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Treasury Will Sell Remaining GM Shares by End of Year

Government expected to lose more than $10 billion on bailout.

by on Nov.21, 2013

General Motors is about to be completely government-free after the U.S. Treasury announced plans today to sell its remaining 31.1 million shares by Dec. 31.

The U.S. Treasury is fast-tracking its plans to sell off its remaining shares of General Motors to be completely divested by the end of this year. The government currently has 31.1 million shares remaining after recently selling 70.2 million shares for $2.56 billion, the Treasury Department said.

“If average daily trading volumes continue at recent levels, Treasury anticipates that it will complete the sale of its remaining shares by the end of the year. However, that schedule remains subject to market conditions,” the Treasury said in a statement.

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The government is likely to lose more than $10 billion. Treasury has already booked a loss of $9.7 billion on the sale of about 800 million shares of its stake. (more…)

Government Motors No More! Almost

Treasury Department sells off most its remaining shares of General Motors.

by on Oct.29, 2013

The government is in the final phase of getting the Government out of Government Motors.

Government Motors is basically no more, and the final price tag for taxpayers to bailout the automaker is about $9.7 billion.

The U.S. Department of Treasury now owns just 7.3% of the General Motors’ common stock after its most recent stock sell off.

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Taxpayers originally held 60.8% of GM in exchange for the bailout loans. Treasury has been selling down that stake, but ramped up its efforts this year. (more…)

Gunfight Looming Between Politicians, Banks and Treasury at the Chrysler Corral

Secured debt might not be so secure if the government forces bankruptcy or politics intrude.

by on Apr.23, 2009

Is Citibank being a piggy bank in its demands for worthless Chrysler bonds?

Are Citibank and others being piggy banks by demanding too much for worthless Chrysler bonds?

Chrysler LLC’s creditors will have to make a judgment soon on whether they accept an offer to exchange their debt for equity in the company for pennies on the dollar or risk a political showdown over whether to force the company into bankruptcy.

Michigan’s Democratic Governor Jennifer Granholm and the state’s Republican Attorney General in a rare agreement have in recent days characterized the battle over debt and bankruptcy as a struggle between Wall Street and Main Street. Cox has accused Steve Rattner, the head of President Obama’s Auto Task Force of favoring a Wall Street-oriented solution at the expense of small businesses, retirees and workers in Michigan.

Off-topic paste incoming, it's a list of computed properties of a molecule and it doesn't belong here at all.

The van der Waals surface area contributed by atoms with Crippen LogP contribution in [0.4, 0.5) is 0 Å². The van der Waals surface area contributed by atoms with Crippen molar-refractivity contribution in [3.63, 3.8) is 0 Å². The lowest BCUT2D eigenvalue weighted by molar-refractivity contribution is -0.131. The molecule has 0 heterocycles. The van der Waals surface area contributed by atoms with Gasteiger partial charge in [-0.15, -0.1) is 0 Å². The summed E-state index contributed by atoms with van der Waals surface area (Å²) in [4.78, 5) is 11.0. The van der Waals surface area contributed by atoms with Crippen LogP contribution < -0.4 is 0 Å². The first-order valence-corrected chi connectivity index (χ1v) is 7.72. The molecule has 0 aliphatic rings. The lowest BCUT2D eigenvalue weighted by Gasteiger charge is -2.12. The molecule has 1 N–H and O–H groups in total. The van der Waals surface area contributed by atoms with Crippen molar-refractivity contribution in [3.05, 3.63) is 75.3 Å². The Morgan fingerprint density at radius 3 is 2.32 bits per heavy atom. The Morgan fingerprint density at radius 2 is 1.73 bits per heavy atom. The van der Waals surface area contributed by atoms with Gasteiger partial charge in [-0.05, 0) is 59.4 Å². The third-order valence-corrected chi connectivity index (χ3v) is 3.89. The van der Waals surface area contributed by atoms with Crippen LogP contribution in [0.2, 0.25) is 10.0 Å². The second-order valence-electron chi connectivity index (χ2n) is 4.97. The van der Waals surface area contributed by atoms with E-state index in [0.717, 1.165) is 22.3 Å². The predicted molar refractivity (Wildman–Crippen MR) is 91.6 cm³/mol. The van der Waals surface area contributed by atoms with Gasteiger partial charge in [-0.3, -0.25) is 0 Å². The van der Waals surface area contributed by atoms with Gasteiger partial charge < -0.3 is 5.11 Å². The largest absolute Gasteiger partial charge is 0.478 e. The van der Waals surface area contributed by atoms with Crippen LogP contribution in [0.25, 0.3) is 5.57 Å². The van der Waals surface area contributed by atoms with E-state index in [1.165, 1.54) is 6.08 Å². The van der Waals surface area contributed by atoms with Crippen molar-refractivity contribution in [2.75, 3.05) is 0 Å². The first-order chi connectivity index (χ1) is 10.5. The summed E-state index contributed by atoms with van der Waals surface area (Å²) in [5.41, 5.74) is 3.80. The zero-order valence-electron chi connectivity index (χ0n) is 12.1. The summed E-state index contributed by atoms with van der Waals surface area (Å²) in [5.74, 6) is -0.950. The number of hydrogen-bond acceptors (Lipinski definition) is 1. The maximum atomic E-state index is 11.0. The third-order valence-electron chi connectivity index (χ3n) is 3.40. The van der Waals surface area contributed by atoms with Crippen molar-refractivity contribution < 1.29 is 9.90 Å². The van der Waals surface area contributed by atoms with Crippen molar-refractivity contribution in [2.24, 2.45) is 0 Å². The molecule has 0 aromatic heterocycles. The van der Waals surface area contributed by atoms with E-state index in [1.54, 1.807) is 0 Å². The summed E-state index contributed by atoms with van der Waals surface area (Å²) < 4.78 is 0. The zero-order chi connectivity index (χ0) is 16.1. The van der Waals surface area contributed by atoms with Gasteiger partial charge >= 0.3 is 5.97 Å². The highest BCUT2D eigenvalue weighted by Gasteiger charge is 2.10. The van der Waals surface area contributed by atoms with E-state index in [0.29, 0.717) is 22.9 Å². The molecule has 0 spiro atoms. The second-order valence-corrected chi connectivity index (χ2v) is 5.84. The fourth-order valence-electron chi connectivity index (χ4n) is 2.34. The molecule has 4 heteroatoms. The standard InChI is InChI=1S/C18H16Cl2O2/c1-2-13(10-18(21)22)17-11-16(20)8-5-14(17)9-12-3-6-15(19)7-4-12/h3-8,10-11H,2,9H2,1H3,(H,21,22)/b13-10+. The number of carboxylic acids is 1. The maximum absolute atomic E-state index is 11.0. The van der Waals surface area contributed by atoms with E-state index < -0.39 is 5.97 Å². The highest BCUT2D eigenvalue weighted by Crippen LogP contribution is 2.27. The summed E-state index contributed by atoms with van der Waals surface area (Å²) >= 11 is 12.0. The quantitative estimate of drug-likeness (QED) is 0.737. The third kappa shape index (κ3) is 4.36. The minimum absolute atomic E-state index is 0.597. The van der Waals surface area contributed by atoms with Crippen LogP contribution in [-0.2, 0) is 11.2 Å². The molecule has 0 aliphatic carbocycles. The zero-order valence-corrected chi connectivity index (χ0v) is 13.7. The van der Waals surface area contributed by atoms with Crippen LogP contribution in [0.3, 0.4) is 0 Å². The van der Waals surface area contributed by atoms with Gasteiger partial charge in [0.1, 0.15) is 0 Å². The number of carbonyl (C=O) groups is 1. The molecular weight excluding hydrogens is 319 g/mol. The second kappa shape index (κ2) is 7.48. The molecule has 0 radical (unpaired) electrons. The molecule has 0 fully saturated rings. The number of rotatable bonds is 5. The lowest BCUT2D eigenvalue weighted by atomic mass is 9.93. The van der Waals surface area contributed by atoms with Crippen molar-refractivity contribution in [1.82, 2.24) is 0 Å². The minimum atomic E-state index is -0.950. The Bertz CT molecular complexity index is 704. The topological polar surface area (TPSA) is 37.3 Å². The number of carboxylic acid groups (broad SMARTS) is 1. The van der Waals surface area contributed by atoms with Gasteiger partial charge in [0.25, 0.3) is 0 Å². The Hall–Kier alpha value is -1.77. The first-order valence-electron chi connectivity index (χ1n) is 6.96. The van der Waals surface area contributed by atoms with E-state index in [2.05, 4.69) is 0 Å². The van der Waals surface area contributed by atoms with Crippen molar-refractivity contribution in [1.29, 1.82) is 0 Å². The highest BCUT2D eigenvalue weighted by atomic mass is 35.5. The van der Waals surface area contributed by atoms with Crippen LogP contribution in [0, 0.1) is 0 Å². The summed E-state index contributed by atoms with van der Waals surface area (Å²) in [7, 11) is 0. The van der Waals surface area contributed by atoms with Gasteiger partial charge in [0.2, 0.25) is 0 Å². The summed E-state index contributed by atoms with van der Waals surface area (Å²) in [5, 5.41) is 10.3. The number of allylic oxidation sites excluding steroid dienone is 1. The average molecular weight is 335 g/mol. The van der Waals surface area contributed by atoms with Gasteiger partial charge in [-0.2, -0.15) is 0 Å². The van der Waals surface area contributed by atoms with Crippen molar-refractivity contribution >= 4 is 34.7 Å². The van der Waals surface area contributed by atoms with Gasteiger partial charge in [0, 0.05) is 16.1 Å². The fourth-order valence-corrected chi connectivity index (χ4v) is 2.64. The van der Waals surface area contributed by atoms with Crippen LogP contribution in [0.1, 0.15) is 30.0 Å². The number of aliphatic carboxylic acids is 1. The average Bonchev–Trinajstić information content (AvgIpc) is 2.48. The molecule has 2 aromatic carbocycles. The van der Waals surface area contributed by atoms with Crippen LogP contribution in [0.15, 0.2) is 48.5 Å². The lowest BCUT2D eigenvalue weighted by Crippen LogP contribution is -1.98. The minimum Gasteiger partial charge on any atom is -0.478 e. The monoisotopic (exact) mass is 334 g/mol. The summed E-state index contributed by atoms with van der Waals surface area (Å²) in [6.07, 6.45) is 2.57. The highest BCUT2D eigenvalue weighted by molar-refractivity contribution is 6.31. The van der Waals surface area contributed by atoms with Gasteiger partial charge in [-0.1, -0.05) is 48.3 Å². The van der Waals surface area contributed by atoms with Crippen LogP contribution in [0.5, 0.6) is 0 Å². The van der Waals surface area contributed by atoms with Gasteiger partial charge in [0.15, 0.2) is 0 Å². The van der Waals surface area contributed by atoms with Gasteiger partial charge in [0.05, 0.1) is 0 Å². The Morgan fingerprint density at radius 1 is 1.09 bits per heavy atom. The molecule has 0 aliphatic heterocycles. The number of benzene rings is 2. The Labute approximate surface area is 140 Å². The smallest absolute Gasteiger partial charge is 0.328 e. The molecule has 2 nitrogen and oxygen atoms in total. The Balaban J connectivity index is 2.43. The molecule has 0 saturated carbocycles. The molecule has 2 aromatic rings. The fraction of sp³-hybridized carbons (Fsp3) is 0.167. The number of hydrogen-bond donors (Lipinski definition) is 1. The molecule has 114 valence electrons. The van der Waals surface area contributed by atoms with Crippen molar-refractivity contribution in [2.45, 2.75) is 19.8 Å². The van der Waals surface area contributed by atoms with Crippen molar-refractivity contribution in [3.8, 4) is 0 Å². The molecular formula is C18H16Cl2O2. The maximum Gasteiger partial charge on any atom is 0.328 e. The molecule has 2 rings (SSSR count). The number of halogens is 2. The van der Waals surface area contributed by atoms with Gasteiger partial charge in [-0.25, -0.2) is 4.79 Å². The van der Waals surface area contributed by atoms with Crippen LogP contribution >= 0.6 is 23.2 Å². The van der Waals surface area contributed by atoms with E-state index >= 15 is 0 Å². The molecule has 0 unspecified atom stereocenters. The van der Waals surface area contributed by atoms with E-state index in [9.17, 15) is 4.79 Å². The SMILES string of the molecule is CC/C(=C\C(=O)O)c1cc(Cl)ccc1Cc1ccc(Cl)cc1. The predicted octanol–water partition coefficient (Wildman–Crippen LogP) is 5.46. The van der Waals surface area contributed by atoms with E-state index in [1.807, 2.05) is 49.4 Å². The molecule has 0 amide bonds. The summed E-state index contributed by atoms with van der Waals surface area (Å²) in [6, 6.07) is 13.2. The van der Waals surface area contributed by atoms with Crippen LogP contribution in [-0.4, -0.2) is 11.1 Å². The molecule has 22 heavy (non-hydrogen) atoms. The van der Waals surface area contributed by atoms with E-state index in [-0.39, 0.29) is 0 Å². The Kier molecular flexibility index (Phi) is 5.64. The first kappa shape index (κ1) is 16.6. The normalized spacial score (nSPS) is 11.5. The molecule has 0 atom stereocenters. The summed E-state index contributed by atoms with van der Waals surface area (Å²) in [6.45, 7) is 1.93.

Rattner has a New York banking and financial services background, and Rattner himself is under investigation for bribing New York politicians to secure lucrative pension fund management contracts for his firm.

Chrysler’s creditors have proposed forgiving a very small part of their stake in return for as much 40% of the equity in a reorganized Chrysler. In addition, the creditors also are asking Fiat, Chrysler’s potential Italian partner, to invest cash in Chrysler. So far, Treasury has countered with far less cash, about $1 billion, and only 5% of the equity in the re-organized company. Expect this to go back and forth right  down to the deadline. (more…)

U.S. Treasury Department Flatly Rejects Chrysler Debt Proposal from Bondholders

“More constructive position” needed.

by on Apr.22, 2009

Treasury Sec. Tim Geithner has called for sharp concessions by Chrysler lenders.  His department is rejecting a new proposal by debt holders.

Tim Geithner, U.S. Treasury Secretary, is flatly rejecting a new proposal by Chrysler debt holders.

“A more constructive position” is needed on the part of Chrysler LLC’s lenders, the U.S. Treasury Department is saying, in response to a proposal by banks, private equity firms and others who hold $6.9 billion in the automaker’s debt – and who could be the final obstacle to a deal that saves Chrysler from bankruptcy.

Late last month, President Barack Obama gave the flailing automaker 30 days to pull its financial house in order and complete a strategic alliance with its Italian white knight, Fiat SpA, otherwise Chrysler would be forced to file for court protection.  Few believe the U.S. maker would be able to emerge from bankruptcy and would most likely be broken up and sold in pieces.

To meet the White House mandate, and to win over Fiat CEO Sergio Marchione, Chrysler needs to complete a number of steps that include winning new concessions from its workers – both in the U.S. and Canada – and restructuring its heavy debt load.

Negotiators for the various lenders earlier this week proposed a complex agreement that would allow them to continue to hold $4.5 billion in secured debt, give them $1 billion in preferred equity in the new company formed by an alliance with Fiat, and another 40% of that company’s common shares.  Industry sources say the lenders also demanded a $1 billion investment by Fiat which, until now, had expected to gain a 35% or larger stake in Chrysler for no up-front cash. (more…)